• June 15, 2024

Revenant Rule

 Revenant Rule

Image: MarijaBazarova

Image: MarijaBazarova

Canada’s new health minister is breathing new life into a 2021 proposal to ban vape flavors nationwide.

By Stefanie Rossel

Thomas Kirsop

There’s life in the old dog yet: In March 2024, Canada relaunched a three-year-old plan to ban all vape flavors except tobacco, mint and menthol. The regulations were first published in June 2021 in the Canada Gazette, signaling the government’s intention to implement the flavor ban within six months after the obligatory public consultation. But the rule that was supposed to launch in January 2022 never came, and Canada’s health authorities never mentioned the flavor ban again—until Health Minister Mark Holland, in office since July last year, recently revived the idea.

Outrage about the proposed ban among vapers, consumer advocacy groups and the vape industry was as huge in 2021 as it is now: Canada’s planned rule goes further than most flavor bans, which tend to prohibit only certain “characterizing flavors” or flavor descriptors. Under the Canadian proposal, all sweeteners in vaping products would be prohibited, and vape manufacturers would be allowed to create their liquids using only approved ingredients.

They would have to select from a list of 82 approved compounds, 40 of which can be used to impart a tobacco flavor and 42 of which can be used to impart flavor of mint, menthol or a combination of the two. “Menthol tobacco” or a “mint tobacco” are off limits under the rules.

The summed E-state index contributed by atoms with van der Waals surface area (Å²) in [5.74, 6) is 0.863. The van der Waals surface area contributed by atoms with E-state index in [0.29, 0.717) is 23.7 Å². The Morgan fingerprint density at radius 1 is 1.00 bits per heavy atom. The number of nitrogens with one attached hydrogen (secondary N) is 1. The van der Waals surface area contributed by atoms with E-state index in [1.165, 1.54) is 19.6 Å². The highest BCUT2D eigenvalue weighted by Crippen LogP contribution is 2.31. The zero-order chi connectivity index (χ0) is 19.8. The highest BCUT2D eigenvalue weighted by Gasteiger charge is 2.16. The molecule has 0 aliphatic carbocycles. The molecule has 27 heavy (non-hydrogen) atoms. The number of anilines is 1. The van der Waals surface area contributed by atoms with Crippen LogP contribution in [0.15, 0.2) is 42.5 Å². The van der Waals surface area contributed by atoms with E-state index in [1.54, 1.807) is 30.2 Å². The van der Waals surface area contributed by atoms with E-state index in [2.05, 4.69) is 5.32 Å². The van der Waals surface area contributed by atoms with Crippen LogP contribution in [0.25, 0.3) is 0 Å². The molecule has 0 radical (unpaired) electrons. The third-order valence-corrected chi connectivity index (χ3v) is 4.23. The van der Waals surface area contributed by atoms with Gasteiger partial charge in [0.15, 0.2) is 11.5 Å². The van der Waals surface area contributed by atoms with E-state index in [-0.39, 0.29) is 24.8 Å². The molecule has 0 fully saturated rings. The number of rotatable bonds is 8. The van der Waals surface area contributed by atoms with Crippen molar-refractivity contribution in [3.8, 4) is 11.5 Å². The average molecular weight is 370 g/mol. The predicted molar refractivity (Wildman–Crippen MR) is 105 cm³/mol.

“Should the flavor ban be adopted as it was written in 2021, Canadian users of vaping products will see the removal of nearly all existing flavor profiles in the legitimate vaping products market within 180 days of publication of the proposed order and regulation from 2021,” says Thomas Kirsop, managing director of Canada’s Vaping Industry Trade Association (VITA).

“The only two products on the market that would not require removal or reformulation would be ‘unflavored’ liquids and unadulterated ‘menthol.’ All existing ‘tobacco’-flavored vaping products would need to be removed from the market, reformulated to remove sweeteners and flavoring compounds not on the permitted constituents list and then reintroduced to the Canadian market.”

The proposed rule would also prescribe “sensory attributes standards,” which are defined only vaguely, stipulating, for example, that a vaping product or its emissions should not have “sensory attributes that result in a sensory perception other than one that is typical of tobacco or mint/menthol,” thus limiting manufacturers’ ability to make vape products that have “a highly pleasant smell or taste.”

“Sensory attributes regulations are referenced over 40 times in the proposal, but there is no specific section explaining how these regulations would be drafted, implemented or enforced in a clear manner,” says Kirsop. The VITA interprets this part of the planned regulation as meaning that manufacturers can make their liquids using the 82 permitted compounds, and at some time in the future, the government will pay a third party to smell, taste and possibly vape this product. “If that third party thinks that the liquid does not align with the permitted flavor profiles or is ‘too palatable,’ then that formulation will be prohibited regardless of its adherence to all the objective standards in legislation,” says Kirsop.